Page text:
Maaike:

process, how that works? I had this feeling I wanted to design quite early, but I felt like first, like I have to learn more. So I learned like crazy that workshops, but knitted also everything that was uh, possible. I was thinking like, okay, if I'm going to design, how am I going to do it? And then I thought like, maybe I won't publicate myself in the future, but for now, I didn't want, in the first instance, I didn't want it. So I, I decided to look for initiatives that I, that I support, or that I feel connected to. So the first one was Kate Davis had this project, my Place, which you could apply for, and it was also more than knitting, it was also making an essay about your place, where you're coming from. So I made quite a personal story for that and a. with her yarn. That was the idea. So that was the first, and I just,

Saskia:

but that's, that's, that's not a typical way of submitting your pads.

Maaike:

No, no, no. Well, it was in, in that case, typical that you just have to make a proposal with. Not yet a design with, with your I idea and also a big, your story, and then you were selected. So that's, that's also how it goes with other publications. But yeah, this was a bit different because it was an essay and it was also about your personal story. So that was the first, and then secondly, I applied for L for, what was it, 52 Weeks of Easy Needs, which is also a beret. Actually, I sent in a few and I chose one. So that was a bit amazing because you. I knew that normally, well, if you send in, you're not always selected, but immediately I was selected for Kate Davies and then for Lana. Well, and then I saw this, these calls,

Saskia:

can you just, can you just send it, send in your packet? No, no,

Maaike:

no. There's a specific, or maybe you can, I don't know actually, but then make a submission call for a publication with a deadline. And that's normally quite a tight deadline with learner. Like a month. You have a month to, to, to. and then you have to apply with a story, but also with awar and with a sketch. But I had this beret, I just made it because I, I was just making it so I already had it finished. So I made some nice photos on my daughter. So it was a finished there at actually, so I could do that quite quickly. And I sent it in and I was selected. So I was very happy and. I saw this call from la Bien Aimée and it was called Mixing Bases, and I already was busy with this idea about the different gauges and uh, explicitly asked for designs that that combine different yarns or gauges or structures. So I thought I'll send that in. la Bien Aimée is a yarn brand? Yeah, it's actually quite a big company now. I think she yarn Dyer, but she's also making books. This was on the call for her second. So I send it in and I was selected. So with Atlanta, you just apply. They do submission call. So I will suggest you check their Instagram. I think it'll also be on their website, but they first announce it on Instagram and I think also Facebook, if you're on in their newsletter system, you also get it. So they do a submission call and you should really check it because what I say, you have right a month, you apply, you have to make a sketch, awar. Well, you send it in and quite quickly, I'm within two, three weeks, you'll hear if you've been selected or not, and then you'll get a timeframe. For this beret, it was short because I'd already finished it, so I only had to write a pattern and do a test net. But I think that depends a bit on, on how large your project is, et cetera, and they propose you a payment and then you, you go ahead and a make, always make a. I already had one finished, so I made another sample for them. So I made two samples and a pattern. I had the pattern tested by six test letters. Which test knitters are really important in the process cuz you write a pattern, but they will knit your written pattern and check if you've written it in a logical way or if it's all, if it's correct. And then a tech editor from Laine will also check. and then they make the photos really nice. Photos it goes into print. But between sending it in, I think that was last year, November, and it was published a year later. So you have to be patient and realize that it takes a lot of time before your design will actually appear. Yeah. Yeah.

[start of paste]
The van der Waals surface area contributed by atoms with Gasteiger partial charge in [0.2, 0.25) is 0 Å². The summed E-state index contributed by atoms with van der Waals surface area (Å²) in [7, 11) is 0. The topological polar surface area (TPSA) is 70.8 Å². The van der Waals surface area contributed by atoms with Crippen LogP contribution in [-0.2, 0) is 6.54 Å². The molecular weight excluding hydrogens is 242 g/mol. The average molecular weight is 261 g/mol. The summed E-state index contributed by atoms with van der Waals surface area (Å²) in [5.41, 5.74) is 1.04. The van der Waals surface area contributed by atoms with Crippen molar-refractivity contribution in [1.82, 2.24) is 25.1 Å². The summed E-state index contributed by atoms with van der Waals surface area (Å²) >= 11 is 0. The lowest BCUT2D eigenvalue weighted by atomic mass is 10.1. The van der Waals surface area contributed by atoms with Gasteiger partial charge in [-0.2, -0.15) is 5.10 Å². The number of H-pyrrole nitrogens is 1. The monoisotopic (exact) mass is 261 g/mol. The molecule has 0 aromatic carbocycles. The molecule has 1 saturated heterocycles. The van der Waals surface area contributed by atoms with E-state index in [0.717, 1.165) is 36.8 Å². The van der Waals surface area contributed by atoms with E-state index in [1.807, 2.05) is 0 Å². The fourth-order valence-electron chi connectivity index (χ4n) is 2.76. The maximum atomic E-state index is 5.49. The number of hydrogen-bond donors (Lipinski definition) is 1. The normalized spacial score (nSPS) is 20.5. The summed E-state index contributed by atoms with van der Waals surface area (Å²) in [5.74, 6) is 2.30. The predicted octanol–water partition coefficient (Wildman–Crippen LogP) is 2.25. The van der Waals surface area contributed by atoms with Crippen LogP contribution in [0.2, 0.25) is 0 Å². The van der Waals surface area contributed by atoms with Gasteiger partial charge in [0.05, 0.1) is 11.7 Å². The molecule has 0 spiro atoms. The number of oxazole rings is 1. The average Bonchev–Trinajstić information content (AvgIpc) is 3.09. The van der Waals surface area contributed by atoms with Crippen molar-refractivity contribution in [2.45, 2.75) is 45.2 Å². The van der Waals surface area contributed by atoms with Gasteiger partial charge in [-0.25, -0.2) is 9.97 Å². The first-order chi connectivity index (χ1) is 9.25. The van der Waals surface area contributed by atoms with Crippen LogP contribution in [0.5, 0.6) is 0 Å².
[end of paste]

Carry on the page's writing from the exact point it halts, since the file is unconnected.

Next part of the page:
Saskia:

And it sounds like it would be quite smart to have a bunch of these eyes, a couple of these signs ready for whatever this submission call comes. Then you just see what matches their requests and then you have a bunch of the work done. Because sometimes it's about themes as well, isn't it?

Maaike:

Yeah, it is handy to have something. It's not always possible, you know? Now. Yeah. It was also because I was starting, I had some ideas lying and. just send those in. And with la Bien Aimée it was a bit different. And it was actually quite nice because normally it's just digital, just email actually. But with them I had Zoom meetings and May also is a very inspiring person and also really knows how to challenge you, which is really nice. So, and we of course had to talk about which yarn, et cetera. So with la. I sent in a basic idea, but then I got their yarns were actually all minis, and I made a whole new design with the same principle of the gauges. But the whole look of the designers was very different. Did you have a longer period of time to work on that? Yeah. Well yeah, but still it was quite tight because in the first instance, they wanted to publicate it already this fall, but then because of the war in crane and the printing problems, it got later. So I had my pattern finished already first of. And also my first sample. Yeah. So that was also quite tight deadline, but you Yeah. Normally they also tell that in the submission call, what is the timeframe, so you also know where you sign into. Right.